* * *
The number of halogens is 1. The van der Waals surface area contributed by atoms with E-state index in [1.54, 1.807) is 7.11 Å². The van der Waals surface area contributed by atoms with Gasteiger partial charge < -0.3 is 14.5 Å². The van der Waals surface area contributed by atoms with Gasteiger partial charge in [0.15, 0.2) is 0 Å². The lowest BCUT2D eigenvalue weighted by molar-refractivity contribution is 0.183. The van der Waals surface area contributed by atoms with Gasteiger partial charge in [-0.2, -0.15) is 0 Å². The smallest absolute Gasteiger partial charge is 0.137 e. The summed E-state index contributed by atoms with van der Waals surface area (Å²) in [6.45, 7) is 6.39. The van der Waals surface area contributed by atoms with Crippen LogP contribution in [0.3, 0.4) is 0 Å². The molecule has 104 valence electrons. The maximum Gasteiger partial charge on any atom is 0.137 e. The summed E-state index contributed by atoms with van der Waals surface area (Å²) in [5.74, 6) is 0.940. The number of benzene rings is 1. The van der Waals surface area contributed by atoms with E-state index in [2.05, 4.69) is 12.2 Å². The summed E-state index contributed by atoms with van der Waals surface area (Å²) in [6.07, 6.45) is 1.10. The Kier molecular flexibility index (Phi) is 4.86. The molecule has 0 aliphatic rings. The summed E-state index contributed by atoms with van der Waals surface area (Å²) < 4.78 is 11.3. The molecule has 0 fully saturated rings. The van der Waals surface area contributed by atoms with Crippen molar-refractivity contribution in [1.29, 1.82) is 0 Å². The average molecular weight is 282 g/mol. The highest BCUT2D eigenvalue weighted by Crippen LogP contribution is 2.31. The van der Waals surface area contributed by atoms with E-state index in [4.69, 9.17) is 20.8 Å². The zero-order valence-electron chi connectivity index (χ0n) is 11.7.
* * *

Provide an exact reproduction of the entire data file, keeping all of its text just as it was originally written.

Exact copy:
The number of halogens is 1. The van der Waals surface area contributed by atoms with E-state index in [1.54, 1.807) is 7.11 Å². The van der Waals surface area contributed by atoms with Gasteiger partial charge < -0.3 is 14.5 Å². The van der Waals surface area contributed by atoms with Gasteiger partial charge in [0.15, 0.2) is 0 Å². The lowest BCUT2D eigenvalue weighted by molar-refractivity contribution is 0.183. The van der Waals surface area contributed by atoms with Gasteiger partial charge in [-0.2, -0.15) is 0 Å². The smallest absolute Gasteiger partial charge is 0.137 e. The summed E-state index contributed by atoms with van der Waals surface area (Å²) in [6.45, 7) is 6.39. The van der Waals surface area contributed by atoms with Crippen LogP contribution in [0.3, 0.4) is 0 Å². The molecule has 104 valence electrons. The maximum Gasteiger partial charge on any atom is 0.137 e. The summed E-state index contributed by atoms with van der Waals surface area (Å²) in [5.74, 6) is 0.940. The number of benzene rings is 1. The van der Waals surface area contributed by atoms with E-state index in [2.05, 4.69) is 12.2 Å². The summed E-state index contributed by atoms with van der Waals surface area (Å²) in [6.07, 6.45) is 1.10. The Kier molecular flexibility index (Phi) is 4.86. The molecule has 0 aliphatic rings. The summed E-state index contributed by atoms with van der Waals surface area (Å²) < 4.78 is 11.3. The molecule has 0 fully saturated rings. The van der Waals surface area contributed by atoms with Crippen molar-refractivity contribution in [1.29, 1.82) is 0 Å². The average molecular weight is 282 g/mol. The highest BCUT2D eigenvalue weighted by Crippen LogP contribution is 2.31. The van der Waals surface area contributed by atoms with E-state index in [4.69, 9.17) is 20.8 Å². The zero-order valence-electron chi connectivity index (χ0n) is 11.7.